THE progress that Anthony Joshua has made in the last 10 years is frankly incredible. Today, he is a household name the world over and his face and famous smile graces billboards and television advertisements. A commodity in his own right, a celebrity who has transcended his trade, Joshua has come an awfully long way since he was pulled over by the police in 2011 and caught in possession of cannabis. A little over 12 months later – community service completed, a suspension served and important life lessons learned – Joshua had won an Olympic gold medal that changed his life forever.
In the past decade he has drawn immeasurable interest to the sport, inspired countless young lives and beaten every heavyweight he has faced. Without that success in the ring, the rest would not have fallen into place. That financial security, those accolades, and that turnaround from petty criminal to superstar, already point to a job well done.
Today he speaks in a bittersweet way about how far he has come. In this week’s issue of the magazine he talks about how he “feels sorry” for the current crop of GB Olympians who prepare to take their first steps into professional boxing. He knows they will be pulled this way and that, their medals dangling like targets for the money-grabbers and money-makers. He understands the ‘business’ of boxing, though it’s clear he would prefer to focus purely on the sport. Anyone suggesting he doesn’t want to fight Tyson Fury, that he has ‘ducked’ the world heavyweight champion, simply don’t know what makes him tick.
This weekend, Joshua heads into a contest that might turn out to be the hardest fight of his career to date. Though we should rightfully expect the best boxers to seek out their best available opponents, Joshua doing so at this juncture, right after his date with Fury was aborted, is refreshing. Oleksandr Usyk, outside of his native Ukraine, is nowhere near as famous as Joshua or Fury but he’s a fearsome competitor and arguably the best boxer, talent-wise, in the division. One can argue that “AJ” had no choice but to take this fight due to Usyk’s mandatory position with the World Boxing Organisation. But when you’re a name like Anthony Joshua, you always have a choice. He could have swerved Usyk, no question. He could have made more money from taking on Dillian Whyte in a domestic showdown that would have generated more attention and headlines in the UK. In the end he opted to accept the most difficult challenge outside of Fury.
If he had no intention of fighting Tyson in the future (or Deontay Wilder if he upsets the Gypsy King in a fortnight’s time), he would have no reason to retain that WBO belt because, in his mind, holding all the belts is the ultimate achievement. After defeating Charles Martin to win the IBF trinket in 2016, his first title, he immediately spoke of his desire to rule without argument. The irony, of course, is that if the belts did not exist in their current form, the path to universal recognition would be markedly simpler. Yet it’s only fair to point out that the chaos at the top will now and again create fights that wouldn’t otherwise happen. Like this sumptuous clash of styles and personalities.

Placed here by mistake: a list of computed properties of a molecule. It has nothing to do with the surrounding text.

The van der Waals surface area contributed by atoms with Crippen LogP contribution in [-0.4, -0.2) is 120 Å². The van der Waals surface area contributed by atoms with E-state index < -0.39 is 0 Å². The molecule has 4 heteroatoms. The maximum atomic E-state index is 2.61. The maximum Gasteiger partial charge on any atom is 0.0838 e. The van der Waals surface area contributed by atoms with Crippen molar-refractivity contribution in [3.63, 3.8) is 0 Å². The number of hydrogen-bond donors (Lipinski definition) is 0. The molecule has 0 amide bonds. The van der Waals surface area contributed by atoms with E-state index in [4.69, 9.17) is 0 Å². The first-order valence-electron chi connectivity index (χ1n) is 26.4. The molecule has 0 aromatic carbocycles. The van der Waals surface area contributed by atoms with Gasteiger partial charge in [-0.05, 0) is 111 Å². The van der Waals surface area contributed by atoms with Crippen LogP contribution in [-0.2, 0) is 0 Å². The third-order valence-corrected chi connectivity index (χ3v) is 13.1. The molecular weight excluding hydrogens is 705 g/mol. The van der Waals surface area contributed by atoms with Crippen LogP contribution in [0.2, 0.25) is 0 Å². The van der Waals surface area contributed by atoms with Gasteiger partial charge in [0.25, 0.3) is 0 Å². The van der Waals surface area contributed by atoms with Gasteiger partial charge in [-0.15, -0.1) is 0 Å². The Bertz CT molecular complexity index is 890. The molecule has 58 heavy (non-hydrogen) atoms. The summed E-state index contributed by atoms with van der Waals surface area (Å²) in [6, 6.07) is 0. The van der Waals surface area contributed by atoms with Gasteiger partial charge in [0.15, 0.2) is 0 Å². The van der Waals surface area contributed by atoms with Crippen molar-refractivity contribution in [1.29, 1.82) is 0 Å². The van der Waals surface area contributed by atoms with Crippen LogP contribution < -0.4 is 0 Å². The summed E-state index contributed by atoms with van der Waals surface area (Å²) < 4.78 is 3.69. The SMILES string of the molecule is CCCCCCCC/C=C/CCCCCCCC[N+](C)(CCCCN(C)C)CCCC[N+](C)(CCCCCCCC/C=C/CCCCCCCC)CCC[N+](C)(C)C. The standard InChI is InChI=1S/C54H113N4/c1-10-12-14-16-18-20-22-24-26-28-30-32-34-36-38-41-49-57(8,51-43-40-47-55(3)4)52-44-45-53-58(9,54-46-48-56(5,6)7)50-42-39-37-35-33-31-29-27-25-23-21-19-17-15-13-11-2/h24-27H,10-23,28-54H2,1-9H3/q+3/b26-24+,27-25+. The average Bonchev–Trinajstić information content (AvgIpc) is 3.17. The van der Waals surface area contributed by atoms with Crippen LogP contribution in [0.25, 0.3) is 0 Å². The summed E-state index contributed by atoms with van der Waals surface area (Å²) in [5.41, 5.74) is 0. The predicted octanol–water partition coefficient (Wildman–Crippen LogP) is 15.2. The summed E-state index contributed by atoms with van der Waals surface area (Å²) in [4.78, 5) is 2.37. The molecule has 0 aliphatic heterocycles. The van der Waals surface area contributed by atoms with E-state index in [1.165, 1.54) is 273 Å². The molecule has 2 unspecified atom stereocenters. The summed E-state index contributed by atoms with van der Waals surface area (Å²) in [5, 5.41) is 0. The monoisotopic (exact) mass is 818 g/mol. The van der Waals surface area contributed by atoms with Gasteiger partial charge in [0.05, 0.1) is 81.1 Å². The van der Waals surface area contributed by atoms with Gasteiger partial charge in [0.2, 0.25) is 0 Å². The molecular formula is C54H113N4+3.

Usyk enjoys a less complicated life. He can spend time away from the glare of the camera, he can exist in a private world. Unlike Joshua, who every time he leaves his home must make sure he’s wearing the right clothes and saying the right things to those his team deem worthy of his attention, Usyk can simply be Usyk. And Oleksandr Usyk is preparing to show the world much more than they already know.
Joshua is aware of the threat, even though he will downplay it. He will say it’s just another opponent. He will try to say what’s expected of him, not give too much away, and retain his focus when everybody close by wants his attention.
Joshua is at times obviously fed up with answering questions about opponents he is not contracted to fight, like Fury and before that, Wilder. He feels he doesn’t get the credit for the many he has actually defeated. He has a point.
Compared to every other active heavyweight, Joshua’s record contains the most victories over top opposition. Critics will point, while missing the point, to his opponents being past their best. If he destroys Usyk at the weekend, they will say that the former world cruiserweight champion was too small. But if you add the scalp of Usyk to Pulev, Ruiz, Povetkin, Parker, Takam, Klitschko and Whyte – all while being a relative newcomer to the sport, all while living under a microscope – then the legacy he really wants, far more than the fame, will almost be complete.
Oleksandr Usyk speaks ahead of the heavyweight showdown here